With EMV chip card technology, the card brands have introduced "liability shifts." If your payment devices are not EMV enabled, your business could be held liable for counterfeit fraud losses when chip cards are used (card-present transactions only). This Bank of America Merchant Services white paper can help you learn more about the current plan for EMV in the U.S. and how to plan an EMV strategy for your business.
It's crucial for small businesses to know the costs and benefits of EMV adoption. Your business may be at risk if you haven’t transitioned to EMV processing.
See the key differences and similarities between the FD130 and FD130 Duo terminals in this side-by-side comparison.
Merchants that are not EMV enabled may be able to address cardholder concerns by placing this fact sheet at checkout. It includes speaking points for merchants/cashiers and links to additional resources.
Get clear answers to common questions about EMV. These FAQs by Bank of America Merchant Services will help make the EMV process easier and more understandable.
The chart includes the chargeback reason codes — by card brand — that may be attributed to the U.S. EMV liability shift.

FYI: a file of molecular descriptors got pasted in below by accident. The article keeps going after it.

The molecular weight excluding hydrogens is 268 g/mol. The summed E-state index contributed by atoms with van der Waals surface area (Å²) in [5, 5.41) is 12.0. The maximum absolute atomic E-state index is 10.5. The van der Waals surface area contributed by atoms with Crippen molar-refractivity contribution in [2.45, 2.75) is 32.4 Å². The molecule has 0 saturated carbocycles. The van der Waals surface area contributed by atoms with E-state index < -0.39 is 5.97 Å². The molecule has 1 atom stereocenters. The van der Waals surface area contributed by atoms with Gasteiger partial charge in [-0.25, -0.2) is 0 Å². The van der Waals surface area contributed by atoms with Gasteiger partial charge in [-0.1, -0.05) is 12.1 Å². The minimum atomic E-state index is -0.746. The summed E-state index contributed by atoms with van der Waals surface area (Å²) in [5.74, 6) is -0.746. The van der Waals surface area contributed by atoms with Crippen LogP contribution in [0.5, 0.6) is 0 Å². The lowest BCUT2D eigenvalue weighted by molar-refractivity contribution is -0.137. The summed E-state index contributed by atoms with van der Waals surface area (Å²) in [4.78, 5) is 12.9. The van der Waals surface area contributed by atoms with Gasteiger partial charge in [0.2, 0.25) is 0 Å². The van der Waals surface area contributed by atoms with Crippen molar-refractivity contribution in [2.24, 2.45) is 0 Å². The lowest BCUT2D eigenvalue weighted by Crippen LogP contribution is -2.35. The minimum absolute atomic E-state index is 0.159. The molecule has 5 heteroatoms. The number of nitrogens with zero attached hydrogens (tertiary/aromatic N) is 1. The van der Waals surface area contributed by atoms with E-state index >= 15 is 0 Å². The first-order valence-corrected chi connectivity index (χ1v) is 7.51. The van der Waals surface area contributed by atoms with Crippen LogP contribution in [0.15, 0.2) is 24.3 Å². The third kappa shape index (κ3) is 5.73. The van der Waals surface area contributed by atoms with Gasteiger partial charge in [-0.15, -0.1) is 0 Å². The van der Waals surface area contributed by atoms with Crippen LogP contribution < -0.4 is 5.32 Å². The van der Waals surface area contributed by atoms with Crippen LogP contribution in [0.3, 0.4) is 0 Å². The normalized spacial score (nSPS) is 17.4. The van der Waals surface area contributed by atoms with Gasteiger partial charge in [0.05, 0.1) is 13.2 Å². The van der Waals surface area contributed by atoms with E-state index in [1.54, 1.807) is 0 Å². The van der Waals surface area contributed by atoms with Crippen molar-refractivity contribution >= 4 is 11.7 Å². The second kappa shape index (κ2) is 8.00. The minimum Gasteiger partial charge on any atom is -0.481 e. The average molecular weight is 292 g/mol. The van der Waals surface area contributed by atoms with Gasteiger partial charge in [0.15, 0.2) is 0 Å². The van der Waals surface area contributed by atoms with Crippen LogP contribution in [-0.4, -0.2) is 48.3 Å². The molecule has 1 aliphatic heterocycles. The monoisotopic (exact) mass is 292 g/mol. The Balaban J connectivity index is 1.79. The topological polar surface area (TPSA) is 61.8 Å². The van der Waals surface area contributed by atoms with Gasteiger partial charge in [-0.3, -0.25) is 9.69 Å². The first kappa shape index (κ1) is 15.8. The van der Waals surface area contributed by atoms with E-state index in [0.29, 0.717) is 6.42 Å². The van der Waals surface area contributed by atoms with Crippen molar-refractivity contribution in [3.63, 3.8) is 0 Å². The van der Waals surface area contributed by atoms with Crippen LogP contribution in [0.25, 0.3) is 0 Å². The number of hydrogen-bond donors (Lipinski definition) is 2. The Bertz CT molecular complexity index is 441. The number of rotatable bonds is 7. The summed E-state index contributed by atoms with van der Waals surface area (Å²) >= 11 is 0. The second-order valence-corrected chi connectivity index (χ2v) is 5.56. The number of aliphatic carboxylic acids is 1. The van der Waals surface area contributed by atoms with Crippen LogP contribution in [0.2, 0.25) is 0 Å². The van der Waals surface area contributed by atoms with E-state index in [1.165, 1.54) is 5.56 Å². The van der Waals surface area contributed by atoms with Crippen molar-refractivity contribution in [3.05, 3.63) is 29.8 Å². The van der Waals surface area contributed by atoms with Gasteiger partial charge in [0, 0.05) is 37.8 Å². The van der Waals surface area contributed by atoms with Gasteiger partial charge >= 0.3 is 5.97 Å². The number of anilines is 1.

This helpful resource may help clear up some common misconceptions about EMV chip card technology. It also explains what the "liability shift" really means.
Merchants that are not EMV enabled can display this tent card at checkout to help educate customers on the top three EMV myths and facts.
Display this tent card at checkout to give your customers step-by-step instructions for using their EMV chip cards.
Still unclear about EMV chip card technology and the mechanics behind purchases (chip card dips and contactless payment taps)? This helpful infographic explains the ins and outs of dips and taps, and how it’s making card-present payments more secure. Adopt the chip standard and help protect against counterfeit card-present fraud and unauthorized charges.